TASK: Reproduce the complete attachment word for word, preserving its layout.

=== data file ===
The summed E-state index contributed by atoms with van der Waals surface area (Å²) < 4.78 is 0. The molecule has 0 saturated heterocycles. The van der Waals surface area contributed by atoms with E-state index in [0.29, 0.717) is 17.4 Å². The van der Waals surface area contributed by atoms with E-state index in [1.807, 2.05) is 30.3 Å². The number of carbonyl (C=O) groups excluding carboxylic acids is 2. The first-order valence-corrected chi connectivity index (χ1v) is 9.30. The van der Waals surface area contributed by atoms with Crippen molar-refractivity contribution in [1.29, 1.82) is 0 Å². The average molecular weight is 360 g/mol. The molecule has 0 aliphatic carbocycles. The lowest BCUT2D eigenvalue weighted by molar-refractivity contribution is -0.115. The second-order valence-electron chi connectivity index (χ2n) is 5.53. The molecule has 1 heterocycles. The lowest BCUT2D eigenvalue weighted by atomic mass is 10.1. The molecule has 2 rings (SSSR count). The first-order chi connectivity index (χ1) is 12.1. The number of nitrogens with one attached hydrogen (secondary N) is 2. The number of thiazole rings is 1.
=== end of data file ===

The summed E-state index contributed by atoms with van der Waals surface area (Å²) < 4.78 is 0. The molecule has 0 saturated heterocycles. The van der Waals surface area contributed by atoms with E-state index in [0.29, 0.717) is 17.4 Å². The van der Waals surface area contributed by atoms with E-state index in [1.807, 2.05) is 30.3 Å². The number of carbonyl (C=O) groups excluding carboxylic acids is 2. The first-order valence-corrected chi connectivity index (χ1v) is 9.30. The van der Waals surface area contributed by atoms with Crippen molar-refractivity contribution in [1.29, 1.82) is 0 Å². The average molecular weight is 360 g/mol. The molecule has 0 aliphatic carbocycles. The lowest BCUT2D eigenvalue weighted by molar-refractivity contribution is -0.115. The second-order valence-electron chi connectivity index (χ2n) is 5.53. The molecule has 1 heterocycles. The lowest BCUT2D eigenvalue weighted by atomic mass is 10.1. The molecule has 2 rings (SSSR count). The first-order chi connectivity index (χ1) is 12.1. The number of nitrogens with one attached hydrogen (secondary N) is 2. The number of thiazole rings is 1.